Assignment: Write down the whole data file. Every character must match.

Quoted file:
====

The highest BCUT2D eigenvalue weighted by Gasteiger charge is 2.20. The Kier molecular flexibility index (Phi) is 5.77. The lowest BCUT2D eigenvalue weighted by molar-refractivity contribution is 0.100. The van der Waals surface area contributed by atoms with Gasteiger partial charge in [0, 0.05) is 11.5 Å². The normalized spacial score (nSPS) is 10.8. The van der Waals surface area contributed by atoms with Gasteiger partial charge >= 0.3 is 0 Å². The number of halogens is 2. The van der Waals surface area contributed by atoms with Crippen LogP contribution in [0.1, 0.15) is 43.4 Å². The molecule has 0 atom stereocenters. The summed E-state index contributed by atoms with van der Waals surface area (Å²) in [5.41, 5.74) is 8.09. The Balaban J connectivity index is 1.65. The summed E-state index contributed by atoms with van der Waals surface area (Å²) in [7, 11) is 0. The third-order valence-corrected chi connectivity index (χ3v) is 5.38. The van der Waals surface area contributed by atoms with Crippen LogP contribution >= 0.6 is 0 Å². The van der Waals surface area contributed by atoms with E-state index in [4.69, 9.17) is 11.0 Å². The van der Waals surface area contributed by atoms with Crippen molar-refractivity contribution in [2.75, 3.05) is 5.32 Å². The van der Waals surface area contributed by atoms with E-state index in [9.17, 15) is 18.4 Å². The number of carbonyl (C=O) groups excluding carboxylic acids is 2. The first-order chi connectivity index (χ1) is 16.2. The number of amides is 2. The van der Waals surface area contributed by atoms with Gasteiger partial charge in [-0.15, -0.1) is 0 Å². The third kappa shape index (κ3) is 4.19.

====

The highest BCUT2D eigenvalue weighted by Gasteiger charge is 2.20. The Kier molecular flexibility index (Phi) is 5.77. The lowest BCUT2D eigenvalue weighted by molar-refractivity contribution is 0.100. The van der Waals surface area contributed by atoms with Gasteiger partial charge in [0, 0.05) is 11.5 Å². The normalized spacial score (nSPS) is 10.8. The van der Waals surface area contributed by atoms with Gasteiger partial charge >= 0.3 is 0 Å². The number of halogens is 2. The van der Waals surface area contributed by atoms with Crippen LogP contribution in [0.1, 0.15) is 43.4 Å². The molecule has 0 atom stereocenters. The summed E-state index contributed by atoms with van der Waals surface area (Å²) in [5.41, 5.74) is 8.09. The Balaban J connectivity index is 1.65. The summed E-state index contributed by atoms with van der Waals surface area (Å²) in [7, 11) is 0. The third-order valence-corrected chi connectivity index (χ3v) is 5.38. The van der Waals surface area contributed by atoms with Crippen LogP contribution >= 0.6 is 0 Å². The van der Waals surface area contributed by atoms with E-state index in [4.69, 9.17) is 11.0 Å². The van der Waals surface area contributed by atoms with Crippen molar-refractivity contribution in [2.75, 3.05) is 5.32 Å². The van der Waals surface area contributed by atoms with E-state index in [9.17, 15) is 18.4 Å². The number of carbonyl (C=O) groups excluding carboxylic acids is 2. The first-order chi connectivity index (χ1) is 16.2. The number of amides is 2. The van der Waals surface area contributed by atoms with Gasteiger partial charge in [-0.15, -0.1) is 0 Å². The third kappa shape index (κ3) is 4.19.